McDonald’s CEO retires after 25yrs with record low sales, food scandals

McDonald's CEO Don Thompson.(Reuters / Adrees Latif)
The CEO of world’s largest restaurant chain Don Thompson is saying goodbye to McDonald’s in the middle of food quality scandals, and its worst sales slump in more than a decade. He first joined the company in 1989.

"It's tough to say goodbye to the ‘McFamily’, but there is a time and season for everything,” Don Thompson said in a statement Thursday, announcing he would retire March 1.

Thompson, 51, has worked at McDonald’s for nearly 25 years and has been CEO since 2012. He was the first African-American to head the company since it was founded in 1955, and one of only a few black Fortune 500 CEOs.

His time at the helm was marked by struggles for the burger giant, particularly in its home market. Sales at the US stores stayed flat or declined for 13 months in a row until December, when they rose just 0.4 percent, the Huffington Post reports.

READ MORE: Not lovin' it: McDonald's sales in US plummet

He will be replaced by 47-year old Chief Brand Officer Steve Easterbrook who started at McDonald’s in 1993 as a manager in London. Shares in the biggest fast-food chain jumped 3 percent after the announcement.

“I am honored to lead this great brand, and am committed to working with our franchisees, suppliers and employees to drive forward our strategic business priorities to better serve our customers,” said Easterbrook.

The new McDonald’s chief executive has many challenges and changes to face. Last week McDonald’s announced weak business expectations in the first half of 2015 and the intention to cut the company’s annual construction budget to its lowest in more than five years.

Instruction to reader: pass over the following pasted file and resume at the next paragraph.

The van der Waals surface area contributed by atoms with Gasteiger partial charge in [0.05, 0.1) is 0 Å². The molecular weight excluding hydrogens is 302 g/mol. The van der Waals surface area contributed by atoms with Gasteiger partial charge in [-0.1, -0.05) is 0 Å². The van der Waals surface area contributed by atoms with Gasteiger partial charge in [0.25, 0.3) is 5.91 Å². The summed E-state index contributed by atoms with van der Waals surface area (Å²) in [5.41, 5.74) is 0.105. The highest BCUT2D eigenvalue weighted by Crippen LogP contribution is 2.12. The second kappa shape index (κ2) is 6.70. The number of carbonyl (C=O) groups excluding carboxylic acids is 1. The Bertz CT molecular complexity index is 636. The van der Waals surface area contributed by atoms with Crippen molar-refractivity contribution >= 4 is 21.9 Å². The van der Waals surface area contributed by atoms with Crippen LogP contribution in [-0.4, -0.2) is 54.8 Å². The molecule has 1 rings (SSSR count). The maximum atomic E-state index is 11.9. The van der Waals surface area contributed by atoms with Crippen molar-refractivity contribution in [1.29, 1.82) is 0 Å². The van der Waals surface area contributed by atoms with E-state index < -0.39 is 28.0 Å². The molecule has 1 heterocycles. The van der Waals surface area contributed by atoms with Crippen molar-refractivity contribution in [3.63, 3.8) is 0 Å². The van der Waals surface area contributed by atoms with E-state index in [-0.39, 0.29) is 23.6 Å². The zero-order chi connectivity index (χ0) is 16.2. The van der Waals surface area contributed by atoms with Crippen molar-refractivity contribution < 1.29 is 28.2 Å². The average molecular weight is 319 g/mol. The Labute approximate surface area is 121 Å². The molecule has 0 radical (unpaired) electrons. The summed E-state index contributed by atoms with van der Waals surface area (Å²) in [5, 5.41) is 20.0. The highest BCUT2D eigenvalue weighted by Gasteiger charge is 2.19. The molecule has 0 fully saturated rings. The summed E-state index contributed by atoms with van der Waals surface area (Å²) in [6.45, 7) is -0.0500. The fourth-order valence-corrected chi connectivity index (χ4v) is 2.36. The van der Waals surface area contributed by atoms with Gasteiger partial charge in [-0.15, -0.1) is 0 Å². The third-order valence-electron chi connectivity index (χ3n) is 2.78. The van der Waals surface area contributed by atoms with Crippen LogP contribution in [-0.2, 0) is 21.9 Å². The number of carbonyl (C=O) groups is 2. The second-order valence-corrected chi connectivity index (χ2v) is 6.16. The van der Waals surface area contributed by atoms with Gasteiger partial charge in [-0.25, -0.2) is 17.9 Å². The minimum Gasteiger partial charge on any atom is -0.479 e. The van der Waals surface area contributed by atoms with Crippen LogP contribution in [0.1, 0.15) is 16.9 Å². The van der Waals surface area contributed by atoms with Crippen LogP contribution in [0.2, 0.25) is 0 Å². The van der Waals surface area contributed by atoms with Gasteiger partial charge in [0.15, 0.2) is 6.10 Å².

The company had a very disappointing year, struggling economic hurdles, falling earnings and sales, supplier scandals, wage rallies, intensifying competition and changing attitudes to food.

McDonald’s faced a number of food scandals during 2014. Two restaurants sold chicken nuggets containing plastic, a cheeseburger with 5-milimeter metal chip was sold in Japan, and a human tooth was found in French fries, as well as pieces of napkins in juice.

In Russia, the food safety watchdog temporarily closed 12 McDonald’s outlets across the country citing sanitary violations; some have been reopened after investigations.

READ MORE: Not again! Japanese McDonald’s sells cheeseburger with ‘metal chips’

McDonald’s is currently attempting to be seen as a more healthy option, and is making menu changes. Customer traffic last year fell 3.6 percent globally, including a 4.1 percent drop in the US, its most important market. Last week the company reported a 21 percent drop in fourth-quarter earnings.

Earlier this month, the fast-food giant announced major changes in an effort to bring back customers and save money. It’s going to slow down new restaurant openings in some markets. A number of employees have been notified about layoffs McDonald’s said on Wednesday.